As a result of injuries sustained in a fall from a window of the St. Anthony Hotel yesterday morning about 4 o’clock, Henry Lee Borden, 39 years old, prominent lawyer of Houston, died this morning at a local sanitarium.  John T. Crotty, also of Houston, who shared the hotel room with Judge Borden, gave it as his belief that Borden, half awake, mistook the window opening for a door and walked out, falling before he could catch his balance.

The first talking picture is shown as a press premiere at the Aztec Theater:  ”Don Juan” starring John Barrymore (right).

50 years ago today, the temperature dropped to a bitter 15 degrees, only one degree higher than the all-time record for the date from 1886.

December 27 in San Antonio history…

G. T. Lewis, rural route mail carrier, filed suit today against a wagon driver who would not pull over for Lewis’s automobile.  He held the center of the road for six or seven miles.  After Lewis was finally able to pass, he got out of his car to confront the wagon driver, who pulled a shotgun, cocked it and ordered Lewis to stand back.  He is charged with obstructing and delaying U.S. Mail and assaulting a carrier in the discharge of his duty.

A candle burning at the altar of the Chapel of Miracles, 113 Ruiz street, set fire to the interior of the little church this morning and caused considerable damage before firemen extinguished the blaze.

New Light Baptist Church features a festival of gospel singing groups, including the Gospel Harmonizers, New Hope Gospel Singers, King’s Harmonizers, Mt. Sinai Trio, Mt. Rose Gospel Singers, Jefferson, Newton, Jefferson, Wade and Wilson singers of New Light Baptist, The Cleary Sisters, Starlight singers, Floresville Chorus, Spiritual Five of Jourdanton, Glorified Voices, Harmonizing Five, Mt. Olive, the New Sisters, Evangelist Singers, Brooks Gospel singers, the San Antonio District Chorus, St. Luke Methodist chorus, Mt. Olive Spiritual Singers, Charlottes (of Austin), Silver Light Singers (of Houston), The Gospel Travelers (of Seguin) and the Soul Stirrers – with their 22-year old lead singer Sam Cooke.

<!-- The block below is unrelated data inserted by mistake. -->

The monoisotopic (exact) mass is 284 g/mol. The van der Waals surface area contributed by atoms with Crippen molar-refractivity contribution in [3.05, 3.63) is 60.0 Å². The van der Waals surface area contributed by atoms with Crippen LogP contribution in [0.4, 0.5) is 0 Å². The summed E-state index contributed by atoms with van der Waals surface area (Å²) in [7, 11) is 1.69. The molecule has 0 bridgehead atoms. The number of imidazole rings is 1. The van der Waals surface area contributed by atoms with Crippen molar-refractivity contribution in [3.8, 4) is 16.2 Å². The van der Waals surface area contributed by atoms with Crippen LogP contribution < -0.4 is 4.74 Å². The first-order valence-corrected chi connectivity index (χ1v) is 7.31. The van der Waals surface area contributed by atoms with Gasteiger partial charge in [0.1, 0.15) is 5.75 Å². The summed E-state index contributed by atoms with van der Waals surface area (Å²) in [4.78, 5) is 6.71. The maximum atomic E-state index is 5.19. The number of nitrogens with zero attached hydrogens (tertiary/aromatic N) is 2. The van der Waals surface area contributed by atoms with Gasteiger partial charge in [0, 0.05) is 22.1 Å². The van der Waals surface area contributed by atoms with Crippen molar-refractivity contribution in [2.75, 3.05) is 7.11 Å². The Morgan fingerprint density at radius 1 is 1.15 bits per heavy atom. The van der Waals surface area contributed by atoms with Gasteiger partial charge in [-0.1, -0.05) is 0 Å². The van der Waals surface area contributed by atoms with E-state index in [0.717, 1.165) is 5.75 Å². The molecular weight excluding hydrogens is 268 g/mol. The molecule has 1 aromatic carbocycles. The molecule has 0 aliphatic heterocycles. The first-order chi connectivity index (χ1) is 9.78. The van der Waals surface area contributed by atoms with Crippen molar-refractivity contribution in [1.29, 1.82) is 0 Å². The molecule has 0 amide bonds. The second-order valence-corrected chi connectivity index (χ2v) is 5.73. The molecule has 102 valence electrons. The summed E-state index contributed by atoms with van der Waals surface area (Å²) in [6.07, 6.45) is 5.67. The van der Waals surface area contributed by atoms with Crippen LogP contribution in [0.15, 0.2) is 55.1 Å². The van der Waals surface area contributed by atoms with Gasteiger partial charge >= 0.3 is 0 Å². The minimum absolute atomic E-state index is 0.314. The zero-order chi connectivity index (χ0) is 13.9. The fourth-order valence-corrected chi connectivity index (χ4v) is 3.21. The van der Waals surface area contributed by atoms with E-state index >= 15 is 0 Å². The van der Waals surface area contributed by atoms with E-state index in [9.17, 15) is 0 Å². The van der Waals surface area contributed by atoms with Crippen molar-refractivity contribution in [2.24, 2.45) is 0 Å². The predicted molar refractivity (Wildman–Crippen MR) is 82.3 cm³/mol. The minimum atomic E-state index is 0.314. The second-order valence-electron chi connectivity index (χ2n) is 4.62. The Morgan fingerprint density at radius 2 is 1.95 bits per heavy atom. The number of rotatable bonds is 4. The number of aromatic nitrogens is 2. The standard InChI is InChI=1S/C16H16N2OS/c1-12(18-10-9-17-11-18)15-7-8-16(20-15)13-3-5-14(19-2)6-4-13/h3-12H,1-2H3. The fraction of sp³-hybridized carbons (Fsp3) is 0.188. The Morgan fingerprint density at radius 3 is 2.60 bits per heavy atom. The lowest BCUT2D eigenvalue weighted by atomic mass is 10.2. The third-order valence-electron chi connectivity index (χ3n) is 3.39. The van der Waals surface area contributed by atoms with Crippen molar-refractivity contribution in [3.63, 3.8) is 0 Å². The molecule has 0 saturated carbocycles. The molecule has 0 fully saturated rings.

November 24 in San Antonio history…

The Olmos Park Estates subdivision opens to the public (right).

Ground is broken for the new St. Gerard’s High School at S. New Braunfels and Nevada streets.  The Very Reverend Joseph Flanagan presides over the ceremonies.

Chris Marrou retires after 36 years as anchor of KENS Channel 5.

August 12 in San Antonio history…

“Irvy” Dresch of the San Antonio Public Service Company, pitches a perfect game against the Eagle Furniture Company team in a City League baseball game.  The Public Service Company team won, 14-0.

“Wings”, a silent World War I epic filmed in San Antonio, premieres in New York.  The movie stars Clara Bow and Buddy Rogers and features the (brief) film debut of Gary Cooper.  The next year, “Wings” will be the first film to win an Academy Award for Best Picture.

The newspapers report that the chamber of commerce board of directors yesterday unanimously approved a resolution urging the Texas Highway Commission to issue a minute order authorizing its engineers to complete plans for a northside expressway to link U.S. 281 at a point near Loop 13 with the interchange of Interstate 35 and 37 just east of Broadway.

June 16 in San Antonio history…

After being found between the mission and the San Antonio River, the stolen altar bell of San Jose is back on its ancient shelf today.

The name of municipal airport is changed from Winburn Field back to Stinson Field.

The Cable House (right), the winter home of Rock Island President Phylander L. Cable, is slated to be demolished by Southwest Research Institute.  The house dates to 1883.